source: README @ 5df7203

Revision 5df7203, 3.4 KB checked in by Hal Finkel <hfinkel@…>, 7 years ago (diff)

add glob processing

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1memlog - A Memory-Allocation Logging Tool
2
3This tool attempts to help you answer the question:
4  Why is my application using so much memory?
5
6** LINKING **
7
8How to use it depends on how your application is linked:
9
10For dynamically-linked applications, you can:
11
12 1. Use LD_PRELOAD: Set LD_PRELOAD=/path/to/memlog/libmemlog.so when you run
13    your application.
14
15 2. Link directly: Add the following to your linker flags:
16      -L/path/to/memlog -Wl,-rpath,/path/to/memlog -lmemlog
17
18For statically-linked applications, add the following to your linker flags:
19
20  -Wl,--wrap,malloc,--wrap,free,--wrap,realloc,--wrap,calloc,--wrap,memalign \
21    /path/to/memlog/memlog_s.o -lpthread -ldl
22
23** RUNNING **
24
25When your application runs, you should find in your current directory files
26named 'HOST.PID.memlog', one for each process. These contain the raw tracing
27information, and are only somewhat human readable. You can create a ps/pdf
28file detailing the memory allocated when each process reached its peak memory
29use by running:
30
31  /path/to/memlog/memlog_analyze /path/to/HOST.PID.memlog
32
33this will generate files named HOST.PID.memlog.dot, HOST.PID.memlog.ps and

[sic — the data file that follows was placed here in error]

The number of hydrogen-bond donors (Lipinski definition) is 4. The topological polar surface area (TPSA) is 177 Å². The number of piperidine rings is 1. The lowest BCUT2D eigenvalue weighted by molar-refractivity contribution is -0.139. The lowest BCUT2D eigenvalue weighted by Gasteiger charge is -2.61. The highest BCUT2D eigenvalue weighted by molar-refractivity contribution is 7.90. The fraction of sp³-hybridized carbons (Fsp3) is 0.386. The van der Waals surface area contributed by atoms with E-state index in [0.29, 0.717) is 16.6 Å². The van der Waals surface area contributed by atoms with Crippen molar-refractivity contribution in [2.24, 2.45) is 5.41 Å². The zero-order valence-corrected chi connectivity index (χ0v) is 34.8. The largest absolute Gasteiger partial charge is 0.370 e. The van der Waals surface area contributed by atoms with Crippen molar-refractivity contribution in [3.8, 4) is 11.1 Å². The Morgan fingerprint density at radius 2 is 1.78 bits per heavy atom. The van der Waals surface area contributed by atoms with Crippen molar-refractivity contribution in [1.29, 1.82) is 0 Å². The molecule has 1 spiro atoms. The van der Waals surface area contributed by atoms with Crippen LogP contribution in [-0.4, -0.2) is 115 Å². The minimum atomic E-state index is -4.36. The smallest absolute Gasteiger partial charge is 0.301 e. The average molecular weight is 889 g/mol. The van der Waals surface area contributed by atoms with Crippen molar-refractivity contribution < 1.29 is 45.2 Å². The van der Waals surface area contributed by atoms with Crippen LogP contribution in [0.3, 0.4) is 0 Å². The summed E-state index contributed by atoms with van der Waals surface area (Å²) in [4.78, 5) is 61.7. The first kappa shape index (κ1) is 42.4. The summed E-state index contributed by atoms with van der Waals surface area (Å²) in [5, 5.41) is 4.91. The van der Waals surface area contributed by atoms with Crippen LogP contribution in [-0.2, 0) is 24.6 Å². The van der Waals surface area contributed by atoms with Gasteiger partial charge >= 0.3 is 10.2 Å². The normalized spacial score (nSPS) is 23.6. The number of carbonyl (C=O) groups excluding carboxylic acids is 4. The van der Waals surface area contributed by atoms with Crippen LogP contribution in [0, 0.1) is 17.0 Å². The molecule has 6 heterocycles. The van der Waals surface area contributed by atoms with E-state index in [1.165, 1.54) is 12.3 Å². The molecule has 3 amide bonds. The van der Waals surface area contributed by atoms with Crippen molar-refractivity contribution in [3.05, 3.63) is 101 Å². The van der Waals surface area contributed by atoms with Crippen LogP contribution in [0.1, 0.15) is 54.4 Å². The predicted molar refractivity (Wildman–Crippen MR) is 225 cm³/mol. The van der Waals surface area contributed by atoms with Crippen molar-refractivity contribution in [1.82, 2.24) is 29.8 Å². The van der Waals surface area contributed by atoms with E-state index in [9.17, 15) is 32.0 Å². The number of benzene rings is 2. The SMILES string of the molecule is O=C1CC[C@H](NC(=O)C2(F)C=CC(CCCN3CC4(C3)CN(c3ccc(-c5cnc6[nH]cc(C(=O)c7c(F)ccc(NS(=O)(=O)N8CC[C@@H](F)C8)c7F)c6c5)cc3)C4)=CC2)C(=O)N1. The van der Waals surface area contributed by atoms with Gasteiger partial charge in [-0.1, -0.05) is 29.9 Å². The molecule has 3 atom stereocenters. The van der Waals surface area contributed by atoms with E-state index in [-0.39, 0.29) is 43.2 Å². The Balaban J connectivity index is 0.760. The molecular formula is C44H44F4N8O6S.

34HOST.PID.memlog.pdf. You'll probably find the pdf file most convenient for
35viewing. HOST.PID.memlog.txt is also generated, providing the same information
36in textual form.
37
38If you pass the --leaks option to memlog_analyze, it will provide data on
39allocations active at the end of the program (leaks) instead of those active
40when the peak memory usage is first reached.
41
42You might have many runs of the same application (or output from many ranks of
43an MPI job), and you'd like to pick the one for analysis with the highest
44memory usage. If you provide a glob pattern to memlog_analyze it will do this
45for you. Make sure you quote the glob pattern so that your shell does not
46expand it.
47
48  /path/to/memlog/memlog_analyze "/path/to/*.memlog"
49
50When running under common batch systems, the files are named
51JOB_ID.HOST.PID.memlog, and when running under the BG/Q CNK, the process's rank
52is used instead of the node-local PID.
53
54Note that te peak memory usage is determined by monitoring the processes's
55maximum resident set size, not just the total allocated heap memory.
56
57memlog_analyze depends on dot (from the graphviz package) and ps2pdf (from the
58ghostscript package), plus various tools from the binutils package.
59
60** RELATED WORK **
61
62Why was memlog created? There are several other tools that can support this use
63case, but none of them would work in our environment properly. They were
64either too slow, not runnable under the BG/Q CNK, not thread safe, did not
65properly support big-endian PPC64, supported only either static or dynamic
66linking, did not collect full backtraces, or just did not produce
67sufficiently-informative peak-usage output.
68
69That having been said, some other tools that might interest you:
70  Valgrind Massif - http://valgrind.org/docs/manual/ms-manual.html
71  Google Performance Tools - http://google-perftools.googlecode.com/svn/trunk/doc/heapprofile.html
72  memtrail - https://github.com/jrfonseca/memtrail
73  LeakTracer - http://www.andreasen.org/LeakTracer/
74  glibc mtrace - http://www.gnu.org/s/hello/manual/libc/Allocation-Debugging.html
75  Heaptrack - http://milianw.de/blog/heaptrack-a-heap-memory-profiler-for-linux
76  MemProf - http://www.secretlabs.de/projects/memprof/
77
78The dot/pdf output produced by memlog was definitely inspired by that produced
79by Google's pprof tool in the aforementioned package.
80
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